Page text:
I was in a restaurant last week eating lunch with a friend when a fellow diner waved at me and called my name as he left the restaurant.
His face was familiar. His smile said, “I know you.” I’m sure I must have had coffee with him recently or share a group membership. But no name came to my mind. “Who is this person?” I thought.
I hoped my face did not betray my cluelessness. I put on a big smile and waved back even though I couldn’t dredge up a name to go with his face. If I had just a moment to converse with him, I could have figured out the mystery.
I’m not the only one that has had that uncomfortable experience of not knowing a friendly face. A man named Cleopas had a similar encounter with Jesus.
That same day two of Jesus’ followers were going to a town named Emmaus, about seven miles from Jerusalem. They were talking about everything that had happened. 15 While they were talking and discussing, Jesus himself came near and began walking with them, 16 but they were kept from recognizing him. Luke 24:13-16 New Living Translation.
I’ll bet that Cleopas had the same inner debate when Jesus joined him on the walk from Jerusalem west to Emmaus. A “This-guy-looks-familiar-to-me-but-I-don’t- know-who-he-is,” kind of question.
It had only been three days since Jesus’ execution, but Cleopas did not recognize him when he joined Cleopas walking to Emmaus. For Cleopas there was no shock. No joy. No hint of recognition. No exclamation, “We thought you were dead!”
What could have happened in three days to make Cleopas blind to who Jesus was?
The simplest explanation is that Cleopas was too immersed in his pain, too distracted by his worry, and too disappointed by what seemed like a total failure of Jesus’ plan. Any one of those “too’s” was enough to create amnesia in a wearied mind.
However, there’s another possible explanation as well. Perhaps Cleopas had given up on faith. Maybe he couldn’t see Jesus because he didn’t believe that Jesus could possibly be present with him on this journey. Luke wrote that the report by some of Jesus’ disciples of his disappearance from the tomb “seemed to them an idle tale, and they did not believe them,” Luke 24:11.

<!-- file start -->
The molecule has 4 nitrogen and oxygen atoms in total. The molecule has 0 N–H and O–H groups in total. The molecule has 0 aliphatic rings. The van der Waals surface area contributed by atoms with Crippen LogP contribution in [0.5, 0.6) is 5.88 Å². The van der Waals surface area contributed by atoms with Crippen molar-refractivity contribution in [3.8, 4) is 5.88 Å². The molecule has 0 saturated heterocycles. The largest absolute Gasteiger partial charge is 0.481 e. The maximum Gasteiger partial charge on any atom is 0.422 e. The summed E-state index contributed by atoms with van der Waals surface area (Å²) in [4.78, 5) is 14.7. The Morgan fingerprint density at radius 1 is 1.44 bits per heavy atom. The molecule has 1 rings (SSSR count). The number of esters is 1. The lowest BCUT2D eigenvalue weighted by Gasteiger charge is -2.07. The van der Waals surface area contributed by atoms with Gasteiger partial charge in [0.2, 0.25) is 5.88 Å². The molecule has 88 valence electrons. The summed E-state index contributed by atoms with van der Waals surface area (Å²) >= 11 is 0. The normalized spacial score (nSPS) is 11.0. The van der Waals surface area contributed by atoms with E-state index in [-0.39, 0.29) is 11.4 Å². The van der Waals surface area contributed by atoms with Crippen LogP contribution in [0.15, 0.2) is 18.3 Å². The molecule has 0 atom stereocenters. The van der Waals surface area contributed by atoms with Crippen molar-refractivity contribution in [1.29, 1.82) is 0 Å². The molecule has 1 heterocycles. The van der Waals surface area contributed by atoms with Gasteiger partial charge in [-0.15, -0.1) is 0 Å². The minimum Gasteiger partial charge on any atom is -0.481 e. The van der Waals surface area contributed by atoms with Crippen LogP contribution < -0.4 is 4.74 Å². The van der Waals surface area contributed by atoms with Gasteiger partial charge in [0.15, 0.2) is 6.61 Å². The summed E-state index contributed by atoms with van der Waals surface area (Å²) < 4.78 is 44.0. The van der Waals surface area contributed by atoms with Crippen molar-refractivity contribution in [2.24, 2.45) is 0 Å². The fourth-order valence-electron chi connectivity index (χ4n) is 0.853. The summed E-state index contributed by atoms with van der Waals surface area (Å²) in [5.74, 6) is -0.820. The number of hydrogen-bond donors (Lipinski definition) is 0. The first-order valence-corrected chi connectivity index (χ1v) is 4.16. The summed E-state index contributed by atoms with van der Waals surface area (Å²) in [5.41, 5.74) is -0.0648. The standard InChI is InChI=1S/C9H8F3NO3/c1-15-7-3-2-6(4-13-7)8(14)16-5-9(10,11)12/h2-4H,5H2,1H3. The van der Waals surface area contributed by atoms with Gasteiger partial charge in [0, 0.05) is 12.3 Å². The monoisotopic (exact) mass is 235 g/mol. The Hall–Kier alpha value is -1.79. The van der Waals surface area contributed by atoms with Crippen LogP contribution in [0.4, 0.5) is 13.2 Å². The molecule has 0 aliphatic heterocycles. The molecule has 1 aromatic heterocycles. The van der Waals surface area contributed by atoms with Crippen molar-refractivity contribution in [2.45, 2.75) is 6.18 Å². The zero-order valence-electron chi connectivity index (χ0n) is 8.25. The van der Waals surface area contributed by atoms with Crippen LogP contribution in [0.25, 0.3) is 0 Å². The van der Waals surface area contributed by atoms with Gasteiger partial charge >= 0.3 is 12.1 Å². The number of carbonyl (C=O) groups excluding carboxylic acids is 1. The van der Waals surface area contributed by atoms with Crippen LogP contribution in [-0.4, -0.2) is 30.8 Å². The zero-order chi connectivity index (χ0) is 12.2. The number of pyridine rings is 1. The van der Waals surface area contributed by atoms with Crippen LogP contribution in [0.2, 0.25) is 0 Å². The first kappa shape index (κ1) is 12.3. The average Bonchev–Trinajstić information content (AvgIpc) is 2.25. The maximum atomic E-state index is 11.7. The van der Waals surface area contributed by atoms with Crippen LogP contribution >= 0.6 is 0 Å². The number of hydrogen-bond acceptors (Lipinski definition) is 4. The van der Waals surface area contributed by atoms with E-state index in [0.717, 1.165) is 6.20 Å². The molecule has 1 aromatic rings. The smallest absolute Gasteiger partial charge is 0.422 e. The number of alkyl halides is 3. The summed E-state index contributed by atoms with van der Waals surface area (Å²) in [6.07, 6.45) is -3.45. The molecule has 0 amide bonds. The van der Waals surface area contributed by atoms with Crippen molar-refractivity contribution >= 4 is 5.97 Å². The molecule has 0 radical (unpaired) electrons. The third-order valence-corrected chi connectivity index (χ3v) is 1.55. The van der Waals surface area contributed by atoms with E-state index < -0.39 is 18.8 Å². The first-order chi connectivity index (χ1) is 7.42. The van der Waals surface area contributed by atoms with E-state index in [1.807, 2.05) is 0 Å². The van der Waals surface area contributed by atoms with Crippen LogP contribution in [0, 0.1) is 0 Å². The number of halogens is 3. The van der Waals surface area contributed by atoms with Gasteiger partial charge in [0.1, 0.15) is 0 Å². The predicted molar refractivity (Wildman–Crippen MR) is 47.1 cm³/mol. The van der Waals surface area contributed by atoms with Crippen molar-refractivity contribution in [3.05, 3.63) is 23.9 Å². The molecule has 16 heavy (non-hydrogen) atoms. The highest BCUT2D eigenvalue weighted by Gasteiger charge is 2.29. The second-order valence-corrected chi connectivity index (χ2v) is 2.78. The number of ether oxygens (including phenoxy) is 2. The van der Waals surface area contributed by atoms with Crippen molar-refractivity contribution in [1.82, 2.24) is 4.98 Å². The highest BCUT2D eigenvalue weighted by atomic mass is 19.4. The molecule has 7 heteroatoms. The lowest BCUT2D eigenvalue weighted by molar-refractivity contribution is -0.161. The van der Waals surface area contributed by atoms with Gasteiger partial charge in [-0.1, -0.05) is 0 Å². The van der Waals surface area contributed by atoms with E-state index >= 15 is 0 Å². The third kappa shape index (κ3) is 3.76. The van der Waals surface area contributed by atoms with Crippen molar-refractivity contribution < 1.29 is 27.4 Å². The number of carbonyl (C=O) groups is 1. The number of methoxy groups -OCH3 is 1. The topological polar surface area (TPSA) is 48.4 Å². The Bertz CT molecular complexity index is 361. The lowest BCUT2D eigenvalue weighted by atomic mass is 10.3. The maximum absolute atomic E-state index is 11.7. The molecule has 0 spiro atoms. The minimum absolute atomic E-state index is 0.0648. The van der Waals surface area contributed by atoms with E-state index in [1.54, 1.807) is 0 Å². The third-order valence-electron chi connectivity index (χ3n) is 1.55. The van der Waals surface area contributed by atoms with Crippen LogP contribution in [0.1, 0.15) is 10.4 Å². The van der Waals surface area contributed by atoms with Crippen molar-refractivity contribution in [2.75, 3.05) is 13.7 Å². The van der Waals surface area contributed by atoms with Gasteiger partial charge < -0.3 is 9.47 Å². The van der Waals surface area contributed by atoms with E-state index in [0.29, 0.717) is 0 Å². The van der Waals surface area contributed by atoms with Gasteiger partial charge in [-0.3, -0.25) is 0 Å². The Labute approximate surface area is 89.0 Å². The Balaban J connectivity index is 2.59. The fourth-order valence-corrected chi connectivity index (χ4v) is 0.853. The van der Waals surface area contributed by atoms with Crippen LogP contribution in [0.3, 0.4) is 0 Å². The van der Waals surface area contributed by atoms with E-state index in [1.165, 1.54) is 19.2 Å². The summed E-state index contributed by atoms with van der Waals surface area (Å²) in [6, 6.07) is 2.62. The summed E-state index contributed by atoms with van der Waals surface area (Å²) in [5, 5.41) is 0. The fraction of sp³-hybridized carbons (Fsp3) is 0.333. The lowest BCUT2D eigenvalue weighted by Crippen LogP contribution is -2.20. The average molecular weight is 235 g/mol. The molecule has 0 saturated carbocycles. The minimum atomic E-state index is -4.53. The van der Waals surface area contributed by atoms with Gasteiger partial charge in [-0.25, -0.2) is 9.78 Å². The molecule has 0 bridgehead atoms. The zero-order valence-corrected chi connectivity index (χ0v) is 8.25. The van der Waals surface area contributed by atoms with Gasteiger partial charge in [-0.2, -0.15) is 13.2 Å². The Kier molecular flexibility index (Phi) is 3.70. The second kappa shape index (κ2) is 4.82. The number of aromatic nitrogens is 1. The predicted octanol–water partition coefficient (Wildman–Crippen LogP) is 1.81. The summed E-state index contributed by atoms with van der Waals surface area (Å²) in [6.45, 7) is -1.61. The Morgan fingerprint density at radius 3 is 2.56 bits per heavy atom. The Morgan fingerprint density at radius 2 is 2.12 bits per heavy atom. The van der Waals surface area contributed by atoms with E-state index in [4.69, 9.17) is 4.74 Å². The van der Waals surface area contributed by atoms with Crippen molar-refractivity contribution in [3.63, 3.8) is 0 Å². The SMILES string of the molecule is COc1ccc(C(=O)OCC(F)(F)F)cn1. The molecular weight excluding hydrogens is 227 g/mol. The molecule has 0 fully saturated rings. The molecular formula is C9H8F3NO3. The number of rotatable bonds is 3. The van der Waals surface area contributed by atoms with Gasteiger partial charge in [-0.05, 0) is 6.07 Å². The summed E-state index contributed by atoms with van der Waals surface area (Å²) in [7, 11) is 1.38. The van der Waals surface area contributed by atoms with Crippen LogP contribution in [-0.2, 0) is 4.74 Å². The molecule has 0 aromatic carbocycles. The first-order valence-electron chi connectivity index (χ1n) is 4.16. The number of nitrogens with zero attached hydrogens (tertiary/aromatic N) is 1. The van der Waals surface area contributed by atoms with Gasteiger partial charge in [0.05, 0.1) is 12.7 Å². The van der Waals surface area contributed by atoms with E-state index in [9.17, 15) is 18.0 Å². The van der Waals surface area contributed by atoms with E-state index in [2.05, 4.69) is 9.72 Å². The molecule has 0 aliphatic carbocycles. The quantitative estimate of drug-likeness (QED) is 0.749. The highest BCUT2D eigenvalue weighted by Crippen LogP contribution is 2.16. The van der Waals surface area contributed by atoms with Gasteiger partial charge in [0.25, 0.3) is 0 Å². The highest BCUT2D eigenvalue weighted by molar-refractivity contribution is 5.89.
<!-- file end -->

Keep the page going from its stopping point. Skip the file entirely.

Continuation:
I never did figure out who the individual was that waved to me.
Fortunately Cleopas did. Luke said that when Cleopas sat down to eat a meal with Jesus the blinders came off his eyes. As Jesus took bread and broke it, Cleopas remembered. He remarked to his nameless friend, “Didn’t our hearts burn within us while Jesus was talking to us on the road?” Luke 24:32.
How is anyone ever able to have a Cleopas moment?
Cleopas did not allow his disappointment about the crucifixion to silence his faith. Clearly, if he had abandoned faith, he would have called Jesus an imposter or a figment of his imagination, but certainly not a once-dead person now living.
Cleopas must have also believed that there was something larger going on in the Universe. Something that may not always be apparent to him. Even the writer of Hebrews said that common hospitality has sometimes created the opportunity to entertain angels, Hebrews 13:2.
I think Cleopas must have been changed by the experience. Changed in the way he noticed people. Changed in the subtleties of behavior and gesture that characterize different people. Above all, changes in the way he listened, making sure not to ignore the weight of words.
Maybe if I had payed closer attention I would have recognized the person at the restaurant.